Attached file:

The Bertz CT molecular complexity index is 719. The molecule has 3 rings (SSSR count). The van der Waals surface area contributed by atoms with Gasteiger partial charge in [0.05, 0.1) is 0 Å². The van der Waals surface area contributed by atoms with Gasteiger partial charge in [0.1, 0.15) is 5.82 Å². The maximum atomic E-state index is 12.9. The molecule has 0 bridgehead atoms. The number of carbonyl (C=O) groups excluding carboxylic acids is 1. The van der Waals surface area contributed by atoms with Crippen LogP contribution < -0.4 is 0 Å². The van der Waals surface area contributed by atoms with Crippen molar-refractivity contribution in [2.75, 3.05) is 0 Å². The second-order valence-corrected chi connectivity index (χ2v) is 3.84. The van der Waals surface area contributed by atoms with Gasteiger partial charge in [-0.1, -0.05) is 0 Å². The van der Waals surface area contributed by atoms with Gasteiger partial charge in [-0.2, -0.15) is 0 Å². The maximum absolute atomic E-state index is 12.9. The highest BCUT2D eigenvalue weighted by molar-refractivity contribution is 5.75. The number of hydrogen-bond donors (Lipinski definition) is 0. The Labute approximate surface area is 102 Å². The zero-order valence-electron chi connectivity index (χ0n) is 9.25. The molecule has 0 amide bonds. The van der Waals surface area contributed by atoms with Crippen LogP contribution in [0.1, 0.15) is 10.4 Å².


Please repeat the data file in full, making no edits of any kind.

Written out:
The Bertz CT molecular complexity index is 719. The molecule has 3 rings (SSSR count). The van der Waals surface area contributed by atoms with Gasteiger partial charge in [0.05, 0.1) is 0 Å². The van der Waals surface area contributed by atoms with Gasteiger partial charge in [0.1, 0.15) is 5.82 Å². The maximum atomic E-state index is 12.9. The molecule has 0 bridgehead atoms. The number of carbonyl (C=O) groups excluding carboxylic acids is 1. The van der Waals surface area contributed by atoms with Crippen LogP contribution < -0.4 is 0 Å². The van der Waals surface area contributed by atoms with Crippen molar-refractivity contribution in [2.75, 3.05) is 0 Å². The second-order valence-corrected chi connectivity index (χ2v) is 3.84. The van der Waals surface area contributed by atoms with Gasteiger partial charge in [-0.1, -0.05) is 0 Å². The van der Waals surface area contributed by atoms with Gasteiger partial charge in [-0.2, -0.15) is 0 Å². The maximum absolute atomic E-state index is 12.9. The highest BCUT2D eigenvalue weighted by molar-refractivity contribution is 5.75. The number of hydrogen-bond donors (Lipinski definition) is 0. The Labute approximate surface area is 102 Å². The zero-order valence-electron chi connectivity index (χ0n) is 9.25. The molecule has 0 amide bonds. The van der Waals surface area contributed by atoms with Crippen LogP contribution in [0.1, 0.15) is 10.4 Å².